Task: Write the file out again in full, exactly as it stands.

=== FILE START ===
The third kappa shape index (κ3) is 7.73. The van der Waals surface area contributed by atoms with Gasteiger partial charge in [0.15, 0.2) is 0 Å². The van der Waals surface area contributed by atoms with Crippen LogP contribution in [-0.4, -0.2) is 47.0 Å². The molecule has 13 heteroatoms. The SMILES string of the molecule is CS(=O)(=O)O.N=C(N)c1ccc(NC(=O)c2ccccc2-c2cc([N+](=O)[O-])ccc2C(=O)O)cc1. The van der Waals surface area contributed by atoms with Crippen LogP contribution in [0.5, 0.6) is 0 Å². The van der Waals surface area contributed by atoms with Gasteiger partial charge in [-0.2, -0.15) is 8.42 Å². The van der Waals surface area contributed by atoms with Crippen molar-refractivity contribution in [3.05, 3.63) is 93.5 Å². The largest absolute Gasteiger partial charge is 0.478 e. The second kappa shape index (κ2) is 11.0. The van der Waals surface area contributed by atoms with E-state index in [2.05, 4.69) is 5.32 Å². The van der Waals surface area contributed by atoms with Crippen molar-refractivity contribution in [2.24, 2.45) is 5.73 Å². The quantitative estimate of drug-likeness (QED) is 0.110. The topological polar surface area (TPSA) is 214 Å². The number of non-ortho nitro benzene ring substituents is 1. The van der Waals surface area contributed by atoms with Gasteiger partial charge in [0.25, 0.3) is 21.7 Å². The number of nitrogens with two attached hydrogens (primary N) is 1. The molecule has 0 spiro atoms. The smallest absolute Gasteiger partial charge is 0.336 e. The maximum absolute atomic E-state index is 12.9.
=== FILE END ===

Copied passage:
The third kappa shape index (κ3) is 7.73. The van der Waals surface area contributed by atoms with Gasteiger partial charge in [0.15, 0.2) is 0 Å². The van der Waals surface area contributed by atoms with Crippen LogP contribution in [-0.4, -0.2) is 47.0 Å². The molecule has 13 heteroatoms. The SMILES string of the molecule is CS(=O)(=O)O.N=C(N)c1ccc(NC(=O)c2ccccc2-c2cc([N+](=O)[O-])ccc2C(=O)O)cc1. The van der Waals surface area contributed by atoms with Crippen LogP contribution in [0.5, 0.6) is 0 Å². The van der Waals surface area contributed by atoms with Gasteiger partial charge in [-0.2, -0.15) is 8.42 Å². The van der Waals surface area contributed by atoms with Crippen molar-refractivity contribution in [3.05, 3.63) is 93.5 Å². The largest absolute Gasteiger partial charge is 0.478 e. The second kappa shape index (κ2) is 11.0. The van der Waals surface area contributed by atoms with E-state index in [2.05, 4.69) is 5.32 Å². The van der Waals surface area contributed by atoms with Crippen molar-refractivity contribution in [2.24, 2.45) is 5.73 Å². The quantitative estimate of drug-likeness (QED) is 0.110. The topological polar surface area (TPSA) is 214 Å². The number of non-ortho nitro benzene ring substituents is 1. The van der Waals surface area contributed by atoms with Gasteiger partial charge in [0.25, 0.3) is 21.7 Å². The number of nitrogens with two attached hydrogens (primary N) is 1. The molecule has 0 spiro atoms. The smallest absolute Gasteiger partial charge is 0.336 e. The maximum absolute atomic E-state index is 12.9.